Average new loan balances increased to $7,126 from those taken out in the fourth quarter of 2011—a 7% increase from $6,662.
Of the participants who took out loans, the greatest percentage were people in their 50s (34.2%), followed by those in their 60s (28.9%) and those in their 40s (27.3%). The increase among participants in their 50s was nearly double the increase among those younger than 30. This is based on an analysis of a subset of 1.9 million eligible participants in retirement plans that Wells Fargo administers.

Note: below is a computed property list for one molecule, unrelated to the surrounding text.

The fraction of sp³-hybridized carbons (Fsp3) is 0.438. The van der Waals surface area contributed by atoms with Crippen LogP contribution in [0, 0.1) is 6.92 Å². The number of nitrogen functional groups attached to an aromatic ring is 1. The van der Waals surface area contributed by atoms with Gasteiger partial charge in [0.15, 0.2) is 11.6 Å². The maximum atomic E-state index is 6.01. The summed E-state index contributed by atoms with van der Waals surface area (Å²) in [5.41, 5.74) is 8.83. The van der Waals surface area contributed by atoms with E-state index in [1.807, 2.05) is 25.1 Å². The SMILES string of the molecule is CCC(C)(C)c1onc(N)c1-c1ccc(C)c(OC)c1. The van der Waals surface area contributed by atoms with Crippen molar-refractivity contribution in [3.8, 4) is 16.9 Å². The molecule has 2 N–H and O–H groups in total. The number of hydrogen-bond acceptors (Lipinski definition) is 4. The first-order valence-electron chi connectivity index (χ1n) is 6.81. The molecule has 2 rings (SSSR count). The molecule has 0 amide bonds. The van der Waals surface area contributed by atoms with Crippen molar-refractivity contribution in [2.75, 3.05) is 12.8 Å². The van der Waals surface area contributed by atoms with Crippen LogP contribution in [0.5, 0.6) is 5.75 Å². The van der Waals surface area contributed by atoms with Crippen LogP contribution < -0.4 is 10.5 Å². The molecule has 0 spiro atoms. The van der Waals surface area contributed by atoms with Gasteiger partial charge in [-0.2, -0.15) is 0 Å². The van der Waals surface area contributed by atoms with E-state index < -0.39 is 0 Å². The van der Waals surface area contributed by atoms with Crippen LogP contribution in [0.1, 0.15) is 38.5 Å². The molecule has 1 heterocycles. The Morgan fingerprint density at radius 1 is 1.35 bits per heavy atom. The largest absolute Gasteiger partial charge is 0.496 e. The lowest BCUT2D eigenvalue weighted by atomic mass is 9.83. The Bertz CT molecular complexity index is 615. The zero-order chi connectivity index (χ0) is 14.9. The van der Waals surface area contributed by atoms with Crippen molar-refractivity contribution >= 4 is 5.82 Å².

“The increased loan activity particularly among older participants is concerning because those are the years when workers can start to make ‘catch-up’ contributions and really need to focus on preparing for retirement,” said Laurie Nordquist, director of Wells Fargo Retirement. “However, we know that this age is also the ‘sandwich’ generation, caught between paying for their kids’ education and supporting elderly parents, which makes saving for retirement even more challenging.” According to the Wells Fargo data, nearly one fifth (19.2%) of people with money in a 401(k) plan had at least one outstanding loan, and of the outstanding loans, the average balance was $7,764. While older participants are taking more loans out than their younger colleagues, the younger a participant is, the greater the loan tends to be as a percentage of their 401(k) account balance.